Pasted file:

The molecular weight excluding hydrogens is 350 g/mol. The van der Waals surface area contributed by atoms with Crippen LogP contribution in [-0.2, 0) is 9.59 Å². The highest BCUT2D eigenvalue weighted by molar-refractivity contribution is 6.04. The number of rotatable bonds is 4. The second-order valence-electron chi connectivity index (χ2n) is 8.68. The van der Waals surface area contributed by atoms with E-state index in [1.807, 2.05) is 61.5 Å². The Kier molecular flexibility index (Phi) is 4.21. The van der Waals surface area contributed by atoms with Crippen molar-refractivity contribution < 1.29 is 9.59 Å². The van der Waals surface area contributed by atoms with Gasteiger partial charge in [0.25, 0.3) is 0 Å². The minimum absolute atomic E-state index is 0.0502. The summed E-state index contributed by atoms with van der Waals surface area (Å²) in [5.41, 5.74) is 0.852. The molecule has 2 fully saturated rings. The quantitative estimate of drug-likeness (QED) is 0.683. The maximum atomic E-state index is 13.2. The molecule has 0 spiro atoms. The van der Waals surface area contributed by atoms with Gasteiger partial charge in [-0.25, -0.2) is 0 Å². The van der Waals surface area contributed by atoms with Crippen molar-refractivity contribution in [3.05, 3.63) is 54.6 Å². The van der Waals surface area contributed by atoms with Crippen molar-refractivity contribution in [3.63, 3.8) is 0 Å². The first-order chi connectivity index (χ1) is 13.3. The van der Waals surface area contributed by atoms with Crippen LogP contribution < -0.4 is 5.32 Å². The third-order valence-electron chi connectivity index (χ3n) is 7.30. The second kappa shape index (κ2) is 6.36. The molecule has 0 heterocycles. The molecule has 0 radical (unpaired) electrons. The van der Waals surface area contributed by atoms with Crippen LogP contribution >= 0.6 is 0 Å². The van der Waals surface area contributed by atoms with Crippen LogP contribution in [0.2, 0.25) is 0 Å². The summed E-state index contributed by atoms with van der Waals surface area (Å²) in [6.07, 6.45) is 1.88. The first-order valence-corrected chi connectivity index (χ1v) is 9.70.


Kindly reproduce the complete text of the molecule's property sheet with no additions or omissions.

The molecular weight excluding hydrogens is 350 g/mol. The van der Waals surface area contributed by atoms with Crippen LogP contribution in [-0.2, 0) is 9.59 Å². The highest BCUT2D eigenvalue weighted by molar-refractivity contribution is 6.04. The number of rotatable bonds is 4. The second-order valence-electron chi connectivity index (χ2n) is 8.68. The van der Waals surface area contributed by atoms with E-state index in [1.807, 2.05) is 61.5 Å². The Kier molecular flexibility index (Phi) is 4.21. The van der Waals surface area contributed by atoms with Crippen molar-refractivity contribution < 1.29 is 9.59 Å². The van der Waals surface area contributed by atoms with Gasteiger partial charge in [0.25, 0.3) is 0 Å². The minimum absolute atomic E-state index is 0.0502. The summed E-state index contributed by atoms with van der Waals surface area (Å²) in [5.41, 5.74) is 0.852. The molecule has 2 fully saturated rings. The quantitative estimate of drug-likeness (QED) is 0.683. The maximum atomic E-state index is 13.2. The molecule has 0 spiro atoms. The van der Waals surface area contributed by atoms with Gasteiger partial charge in [-0.25, -0.2) is 0 Å². The van der Waals surface area contributed by atoms with Crippen molar-refractivity contribution in [3.05, 3.63) is 54.6 Å². The van der Waals surface area contributed by atoms with Crippen molar-refractivity contribution in [3.63, 3.8) is 0 Å². The first-order chi connectivity index (χ1) is 13.3. The van der Waals surface area contributed by atoms with Crippen LogP contribution < -0.4 is 5.32 Å². The third-order valence-electron chi connectivity index (χ3n) is 7.30. The second kappa shape index (κ2) is 6.36. The molecule has 0 heterocycles. The molecule has 0 radical (unpaired) electrons. The van der Waals surface area contributed by atoms with Crippen LogP contribution >= 0.6 is 0 Å². The van der Waals surface area contributed by atoms with Crippen LogP contribution in [0.2, 0.25) is 0 Å². The summed E-state index contributed by atoms with van der Waals surface area (Å²) in [6.07, 6.45) is 1.88. The first-order valence-corrected chi connectivity index (χ1v) is 9.70.